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Monday, July 15, 2019

WCC Makes the Season Brighter for Struggling Families

  • Financial Services staff members wrap gifts that they will give to needy families this holiday season.

Each year the Thanksgiving and Christmas holidays raise awareness of the financial struggles that many families face. This year, WCC students and staff are continuing their time-honored tradition of making the holidays better for families in Washtenaw County and for soldiers a long way from home.

For over 20 years WCC’s Financial Services division, which includes accounting, purchasing, budget, and finance operations, has made the holidays a little brighter for deserving families. This Thanksgiving it sponsored three WCC students with families who were identified by the Student Resource and Women’s Center, and it will help two more families with gifts and food for Christmas.

“We sincerely hope that our help makes someone’s day a little brighter and secure in knowing that people are there to help them succeed inside and outside of the classroom,” said Eyana Tooson, who is helping coordinate the effort with her Financial Services colleagues.

Twenty more student families received turkey with all the fixings this Thanksgiving from the SRWC, which provides counseling and referral services to struggling students. This year, it was aided by a food drive conducted through WCC’s Bailey Library. Eleven boxes of non-perishable items were collected in November as part of the library’s “Food for Fines” amnesty program. Each item brought in canceled up to $7 in overdue charges.

For 10 years students in the School of Culinary Arts and Hospitality Management have prepared a robust pre-Thanksgiving community dinner for 100 people, spearheaded by Tyrone Bridges of Ypsilanti and made possible by generous donations. This year, they cooked and sliced ham, chicken, turkey, and skirt steak, and prepared dressings and sauces to go with them for the Nov. 19 event. Members of WCC’s African American Student Association served the guests.

“It’s a community service project started many years ago by (the late) Don Garrett,” said Chef Paul McPherson. “Don was a strong believer in giving back to the community. We’re honored to continue the tradition.”

The Corner Health Center in Ypsilanti provides many WCC students and community residents with low cost medical care and support services. That is one reason why staff in two WCC departments—Counseling, Career Planning & Employment Services and Student Development & Activities—came together to sponsor a baby shower for the young families it serves.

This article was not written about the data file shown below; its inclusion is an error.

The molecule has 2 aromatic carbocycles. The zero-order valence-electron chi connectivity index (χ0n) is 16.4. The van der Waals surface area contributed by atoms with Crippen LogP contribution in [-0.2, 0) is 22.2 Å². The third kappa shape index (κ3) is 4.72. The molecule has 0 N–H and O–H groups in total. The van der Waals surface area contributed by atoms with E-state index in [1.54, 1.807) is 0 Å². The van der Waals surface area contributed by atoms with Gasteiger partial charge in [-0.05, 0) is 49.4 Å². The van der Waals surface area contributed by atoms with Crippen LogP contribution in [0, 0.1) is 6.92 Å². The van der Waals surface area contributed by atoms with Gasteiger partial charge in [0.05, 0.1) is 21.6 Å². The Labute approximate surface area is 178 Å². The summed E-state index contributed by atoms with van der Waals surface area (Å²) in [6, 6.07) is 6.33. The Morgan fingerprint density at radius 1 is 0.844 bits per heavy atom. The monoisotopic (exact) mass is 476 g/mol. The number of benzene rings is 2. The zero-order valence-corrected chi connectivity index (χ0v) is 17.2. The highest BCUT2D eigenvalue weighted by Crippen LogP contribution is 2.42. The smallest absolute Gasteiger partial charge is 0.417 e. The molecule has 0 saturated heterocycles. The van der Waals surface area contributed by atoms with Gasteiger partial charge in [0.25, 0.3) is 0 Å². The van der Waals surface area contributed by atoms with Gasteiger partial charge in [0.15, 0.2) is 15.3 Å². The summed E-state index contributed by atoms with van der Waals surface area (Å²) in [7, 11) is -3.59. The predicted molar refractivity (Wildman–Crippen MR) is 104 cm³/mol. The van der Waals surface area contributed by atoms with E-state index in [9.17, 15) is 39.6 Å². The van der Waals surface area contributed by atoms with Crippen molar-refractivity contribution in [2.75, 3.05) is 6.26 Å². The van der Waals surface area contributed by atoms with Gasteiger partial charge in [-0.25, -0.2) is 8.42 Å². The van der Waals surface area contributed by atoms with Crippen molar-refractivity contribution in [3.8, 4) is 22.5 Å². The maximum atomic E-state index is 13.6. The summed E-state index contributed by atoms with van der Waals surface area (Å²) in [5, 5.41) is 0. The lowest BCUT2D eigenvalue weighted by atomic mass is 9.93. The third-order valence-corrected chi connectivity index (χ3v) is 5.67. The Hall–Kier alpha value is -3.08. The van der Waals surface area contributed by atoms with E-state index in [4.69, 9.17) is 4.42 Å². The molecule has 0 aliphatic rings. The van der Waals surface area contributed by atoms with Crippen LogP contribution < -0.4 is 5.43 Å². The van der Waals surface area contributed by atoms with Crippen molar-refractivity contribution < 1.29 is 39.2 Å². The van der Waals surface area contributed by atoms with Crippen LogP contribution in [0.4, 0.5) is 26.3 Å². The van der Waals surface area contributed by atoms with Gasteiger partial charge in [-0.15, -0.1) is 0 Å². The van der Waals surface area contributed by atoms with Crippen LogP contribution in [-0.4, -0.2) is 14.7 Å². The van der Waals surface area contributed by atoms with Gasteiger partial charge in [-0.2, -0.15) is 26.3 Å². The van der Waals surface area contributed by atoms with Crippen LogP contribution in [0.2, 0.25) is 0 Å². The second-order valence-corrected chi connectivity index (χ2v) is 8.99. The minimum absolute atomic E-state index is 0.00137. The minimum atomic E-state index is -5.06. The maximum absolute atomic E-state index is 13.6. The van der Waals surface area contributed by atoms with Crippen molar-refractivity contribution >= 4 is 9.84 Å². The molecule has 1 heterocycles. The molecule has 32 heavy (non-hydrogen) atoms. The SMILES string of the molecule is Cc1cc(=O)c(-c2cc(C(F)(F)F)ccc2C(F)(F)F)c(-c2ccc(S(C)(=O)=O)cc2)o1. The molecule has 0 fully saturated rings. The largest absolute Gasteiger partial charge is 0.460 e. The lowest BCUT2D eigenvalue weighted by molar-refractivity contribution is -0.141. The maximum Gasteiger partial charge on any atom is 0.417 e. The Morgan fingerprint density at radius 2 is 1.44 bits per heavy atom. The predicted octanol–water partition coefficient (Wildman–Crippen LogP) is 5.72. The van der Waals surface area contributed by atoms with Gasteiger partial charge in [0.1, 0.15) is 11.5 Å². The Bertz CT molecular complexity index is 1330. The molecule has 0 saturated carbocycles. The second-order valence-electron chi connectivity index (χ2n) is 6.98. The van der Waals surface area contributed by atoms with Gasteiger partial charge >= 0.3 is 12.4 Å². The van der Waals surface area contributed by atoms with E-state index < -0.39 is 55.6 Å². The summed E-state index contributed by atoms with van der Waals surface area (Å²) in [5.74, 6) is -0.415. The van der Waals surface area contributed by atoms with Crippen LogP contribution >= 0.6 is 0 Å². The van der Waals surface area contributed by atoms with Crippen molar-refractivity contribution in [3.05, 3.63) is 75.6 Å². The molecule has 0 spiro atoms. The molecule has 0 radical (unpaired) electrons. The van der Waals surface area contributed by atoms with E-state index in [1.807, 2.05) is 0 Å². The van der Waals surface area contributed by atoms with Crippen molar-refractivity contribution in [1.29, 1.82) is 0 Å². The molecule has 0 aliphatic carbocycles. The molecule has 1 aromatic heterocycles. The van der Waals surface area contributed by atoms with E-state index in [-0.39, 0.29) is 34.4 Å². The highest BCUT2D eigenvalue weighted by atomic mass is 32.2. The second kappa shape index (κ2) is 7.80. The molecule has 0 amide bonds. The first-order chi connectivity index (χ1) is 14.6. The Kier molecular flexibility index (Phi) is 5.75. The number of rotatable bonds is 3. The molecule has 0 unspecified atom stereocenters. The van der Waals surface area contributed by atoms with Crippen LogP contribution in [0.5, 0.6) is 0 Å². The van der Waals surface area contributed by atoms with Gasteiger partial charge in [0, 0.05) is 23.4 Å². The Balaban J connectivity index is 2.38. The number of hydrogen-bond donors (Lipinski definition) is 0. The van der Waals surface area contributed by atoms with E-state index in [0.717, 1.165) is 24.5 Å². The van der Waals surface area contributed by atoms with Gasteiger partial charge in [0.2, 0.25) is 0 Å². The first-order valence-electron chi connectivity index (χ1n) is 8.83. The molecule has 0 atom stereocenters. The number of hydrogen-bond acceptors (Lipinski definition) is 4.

“We hope to contribute larger items such as a playpen and crib and highchair, and are accepting financial donations through the second week of December,” said Edwina Jarrett, a member of the counseling department who is coordinating the project on campus. “But we’re also accepting brand new baby items for the Corner Store, which serves young mothers and mothers-to-be.”

Clothing items are the focus of a collaborative effort by Phi Theta Kappa, Student Development & Activities, and the Human Services Club this holiday season. They are working on a clothing drive to benefit the Shelter Association of Washtenaw County. Plans are to select unique items for a vintage clothing sale Dec. 9 and 10 to help promote the project, during which payment of non-perishable food items will be accepted along with cash donations.

PTK officer David Bean, an Army veteran of two major deployments, knows firsthand how difficult the holidays can be for military personnel. “Mail is one of the biggest morale boosters for soldiers overseas,” he said. “We look forward to it every day.” He has invited WCC students and staff to sign greeting cards he bought for the TF 1-108 Cav Army battalion stationed in Afghanistan. “We also accepted donations for the Wounded Warrior Project, which helps disabled vets. I strongly encourage people to let our troops know they’re not forgotten. They can get the name of a soldier to write to at AnySoldier.com.”

Remembering hospitalized veterans is a Christmas Eve tradition for Debi Freeman, a caregiver at WCC’s Children’s Center. For close to 25 years, Freeman has collected donations from friends and College staff to provide a warm holiday meal and special gifts to ill and recovering vets and their care providers at the Ann Arbor VA Hospital Nursing Home Care Unit. She will return again this December along with several helpers.

Departments across campus also are adopting a total of 17 families for Christmas. “We identified them from the students we served this year,” said Liz Orbits, who manages the SRWC. “We asked them to fill out a list with clothing sizes and gifts they need, which we turned over to participating departments. They shop and then exchange the gifts with the families they’ve sponsored. It’s very successful and very meaningful for everyone involved. We work with a lot of struggling single moms, and the need this year is greater than ever.”

“Charity begins at home,” said Crystal Sims, who works in Information Technology Services, one of the departments that’s sponsoring a family. “This spring we put a candy box on the counter and raised over $250; a little bit over time really adds up,” she said. “It went into a pool for gifts, and more was donated to buy clothes and toys and personal items for the mother and three children we are sponsoring.”

“Classroom and department projects like these take the spirit of giving to a new level,” said Jarrett. “Coming together this way is a really rewarding experience.”

People in need of help this holiday season are encouraged to call the Information and Referral Helpline sponsored by the United Way of Washtenaw County at 734-477-6211.   

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